Alice in Wonderland 1974 Poster


Alice in Wonderland has had a place in the art world for many years. Many artists and designers have featured the mystical story in their works. Originally Carroll Dodgson told the story to a young girl, Alice Liddell,  who was a family friend's daughter.  In 1864  Alice's Adventures Under Ground was written. Then in 1865, the story was published under the name Alice's Adventures in Wonderland. 153 years ago the story was written.  Alice has been illustrated hundreds of thousands of times throughout the last decade in a half. Each illustration is a great case study for the active art movements at the time, like a wild experiment where the story and feelings of Alice are the control sample.

This poster (and the movie it advertised) is where Alice took a turn further into the psychedelic realm. The poster was made in 1974 to advertise the re-release of Alice in Wonderland. Disney had tried before. In 1951 the first Alice in Wonderland movie was released, but it flopped. Walt Disney even dismissed the 1951 picture as having “no heart.”  This time it was different, bright, new, and more psychedelic than ever before. It was aimed at college students of the “turn on, tune in, drop out” mindset. It worked the movie was a hit, it sold out in every college town where it was shown.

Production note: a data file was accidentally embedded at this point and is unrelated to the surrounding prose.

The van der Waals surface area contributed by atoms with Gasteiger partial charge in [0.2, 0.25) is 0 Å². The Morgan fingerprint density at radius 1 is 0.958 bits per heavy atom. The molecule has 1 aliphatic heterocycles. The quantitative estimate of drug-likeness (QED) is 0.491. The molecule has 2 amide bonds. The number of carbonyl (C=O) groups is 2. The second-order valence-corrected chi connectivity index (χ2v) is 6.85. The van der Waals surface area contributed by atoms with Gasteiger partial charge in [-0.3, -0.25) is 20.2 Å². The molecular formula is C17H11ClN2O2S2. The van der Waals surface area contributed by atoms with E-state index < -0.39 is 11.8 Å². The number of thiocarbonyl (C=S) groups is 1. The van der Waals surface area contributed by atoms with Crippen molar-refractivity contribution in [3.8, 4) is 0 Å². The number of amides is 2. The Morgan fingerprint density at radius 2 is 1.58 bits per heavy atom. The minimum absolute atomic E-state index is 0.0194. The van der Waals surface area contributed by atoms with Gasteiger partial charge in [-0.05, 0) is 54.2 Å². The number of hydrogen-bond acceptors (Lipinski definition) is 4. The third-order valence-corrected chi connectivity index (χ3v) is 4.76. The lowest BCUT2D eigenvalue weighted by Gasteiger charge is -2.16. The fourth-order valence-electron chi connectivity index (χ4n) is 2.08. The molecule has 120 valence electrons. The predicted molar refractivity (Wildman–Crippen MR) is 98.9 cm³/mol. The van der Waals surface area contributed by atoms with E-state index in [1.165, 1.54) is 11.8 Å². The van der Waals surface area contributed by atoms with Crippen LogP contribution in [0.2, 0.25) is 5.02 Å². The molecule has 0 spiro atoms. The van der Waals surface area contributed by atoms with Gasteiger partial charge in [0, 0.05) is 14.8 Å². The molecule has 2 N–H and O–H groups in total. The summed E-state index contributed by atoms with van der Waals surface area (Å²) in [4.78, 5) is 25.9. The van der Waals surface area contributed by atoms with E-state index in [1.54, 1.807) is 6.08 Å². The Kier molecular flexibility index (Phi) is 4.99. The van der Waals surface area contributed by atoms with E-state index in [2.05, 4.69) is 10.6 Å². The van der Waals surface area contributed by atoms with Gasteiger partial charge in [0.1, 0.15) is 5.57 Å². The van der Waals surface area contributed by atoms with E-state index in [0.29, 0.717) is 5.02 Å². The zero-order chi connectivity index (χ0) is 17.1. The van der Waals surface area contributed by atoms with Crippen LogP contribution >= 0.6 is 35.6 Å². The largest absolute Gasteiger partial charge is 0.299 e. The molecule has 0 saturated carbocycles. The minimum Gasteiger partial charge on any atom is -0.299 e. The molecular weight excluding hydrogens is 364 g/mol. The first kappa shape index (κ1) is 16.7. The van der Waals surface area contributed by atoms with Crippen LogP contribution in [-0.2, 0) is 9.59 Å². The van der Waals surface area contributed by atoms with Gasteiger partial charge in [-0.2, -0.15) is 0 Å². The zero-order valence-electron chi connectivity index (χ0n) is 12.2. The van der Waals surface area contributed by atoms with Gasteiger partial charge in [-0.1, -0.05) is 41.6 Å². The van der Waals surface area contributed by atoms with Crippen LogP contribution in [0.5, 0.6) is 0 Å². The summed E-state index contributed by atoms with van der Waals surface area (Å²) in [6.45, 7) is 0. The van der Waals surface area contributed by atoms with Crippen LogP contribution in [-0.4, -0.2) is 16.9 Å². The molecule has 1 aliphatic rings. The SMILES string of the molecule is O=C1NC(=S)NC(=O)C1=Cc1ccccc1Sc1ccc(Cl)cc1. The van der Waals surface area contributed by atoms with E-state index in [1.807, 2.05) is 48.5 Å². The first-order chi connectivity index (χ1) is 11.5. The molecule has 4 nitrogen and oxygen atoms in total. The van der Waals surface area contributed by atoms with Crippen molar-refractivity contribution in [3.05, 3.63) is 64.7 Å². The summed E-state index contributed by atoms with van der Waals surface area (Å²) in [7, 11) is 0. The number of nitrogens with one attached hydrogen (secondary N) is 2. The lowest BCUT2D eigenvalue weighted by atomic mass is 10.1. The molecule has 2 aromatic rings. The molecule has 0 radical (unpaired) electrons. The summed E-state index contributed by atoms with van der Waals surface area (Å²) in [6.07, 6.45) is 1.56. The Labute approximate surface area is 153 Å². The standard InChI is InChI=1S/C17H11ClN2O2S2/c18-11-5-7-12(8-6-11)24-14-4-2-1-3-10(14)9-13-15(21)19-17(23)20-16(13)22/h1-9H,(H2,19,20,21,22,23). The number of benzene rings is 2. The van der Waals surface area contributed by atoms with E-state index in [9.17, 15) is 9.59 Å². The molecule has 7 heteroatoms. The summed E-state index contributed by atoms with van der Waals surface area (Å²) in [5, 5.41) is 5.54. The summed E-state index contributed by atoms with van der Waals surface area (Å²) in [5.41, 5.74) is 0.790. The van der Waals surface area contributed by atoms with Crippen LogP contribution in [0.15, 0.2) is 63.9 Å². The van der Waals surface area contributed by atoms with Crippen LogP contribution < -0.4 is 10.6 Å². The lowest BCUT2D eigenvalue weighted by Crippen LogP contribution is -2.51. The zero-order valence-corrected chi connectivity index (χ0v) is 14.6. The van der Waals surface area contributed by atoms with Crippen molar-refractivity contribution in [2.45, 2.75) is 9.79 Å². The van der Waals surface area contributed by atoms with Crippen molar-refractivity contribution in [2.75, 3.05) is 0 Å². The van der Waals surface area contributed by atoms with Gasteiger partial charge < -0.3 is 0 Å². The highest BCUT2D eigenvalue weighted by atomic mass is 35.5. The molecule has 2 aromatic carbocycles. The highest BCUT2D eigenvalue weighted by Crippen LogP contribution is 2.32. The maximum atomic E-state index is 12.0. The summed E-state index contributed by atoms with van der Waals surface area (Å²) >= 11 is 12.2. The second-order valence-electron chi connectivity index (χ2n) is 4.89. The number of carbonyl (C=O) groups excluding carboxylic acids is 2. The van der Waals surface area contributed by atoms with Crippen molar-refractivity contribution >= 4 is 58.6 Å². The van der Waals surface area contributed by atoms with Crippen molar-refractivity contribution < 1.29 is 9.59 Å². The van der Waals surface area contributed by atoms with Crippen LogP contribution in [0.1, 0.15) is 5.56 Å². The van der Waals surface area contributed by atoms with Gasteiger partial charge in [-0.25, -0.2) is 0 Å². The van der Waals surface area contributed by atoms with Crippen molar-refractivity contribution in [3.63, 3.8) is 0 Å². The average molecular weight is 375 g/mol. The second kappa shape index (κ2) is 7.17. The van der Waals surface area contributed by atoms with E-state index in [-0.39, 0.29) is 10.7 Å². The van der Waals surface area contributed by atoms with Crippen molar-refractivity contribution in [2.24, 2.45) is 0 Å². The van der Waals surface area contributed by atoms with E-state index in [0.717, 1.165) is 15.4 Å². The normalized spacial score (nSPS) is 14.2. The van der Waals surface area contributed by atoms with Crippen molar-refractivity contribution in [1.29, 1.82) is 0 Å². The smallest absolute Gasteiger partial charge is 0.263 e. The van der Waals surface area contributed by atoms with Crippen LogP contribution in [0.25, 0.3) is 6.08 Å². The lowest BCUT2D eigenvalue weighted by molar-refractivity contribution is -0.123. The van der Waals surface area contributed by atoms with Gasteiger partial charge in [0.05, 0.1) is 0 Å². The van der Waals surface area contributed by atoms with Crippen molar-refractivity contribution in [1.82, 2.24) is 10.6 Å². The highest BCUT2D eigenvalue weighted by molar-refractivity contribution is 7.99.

This rendition of Alice in Wonderland directly shows the art climate at its release. It was successful because Disney tailored the movie to its target audience. The psychedelic movement was roaring and the movie was timed just right. This is also a great example of larger establishments getting in on counter-culture trends. The 1974 release was so popular that it changed Alice into a psychedelic mascot, you can commonly find her printed on LSD blotter sheets today. While the story has always been  other-worldly, a verbal children's tail to psychedelic mascot is still quite an intriguing transformation.

This poster makes use of psychedelic design trends. The typography is wavy, thick and is a serif typeface, these are defining factors of psychedelic type. The use of color also contributes to this look, bright colors and high contrast is abundant. Everything seems to be moving like flowing water the way things might on a trip.  A very big difference can be seen between this release's poster and previous versions.

I was unable to find the designer that made this poster.

Note: The photographed image is most likely a reproduction of the original poster.


Harmetz, Aljean. “‘Alice’ Returns, Curiouser and Curiouser.” The New York Times, April 21, 1974, sec. Archives.

Russell, Anna. “The Beguiling Legacy of ‘Alice in Wonderland.’” The New Yorker, July 11, 2021.

Victoria and Albert Museum. “The Real Alice in Wonderland · V&A.” Accessed April 30, 2024.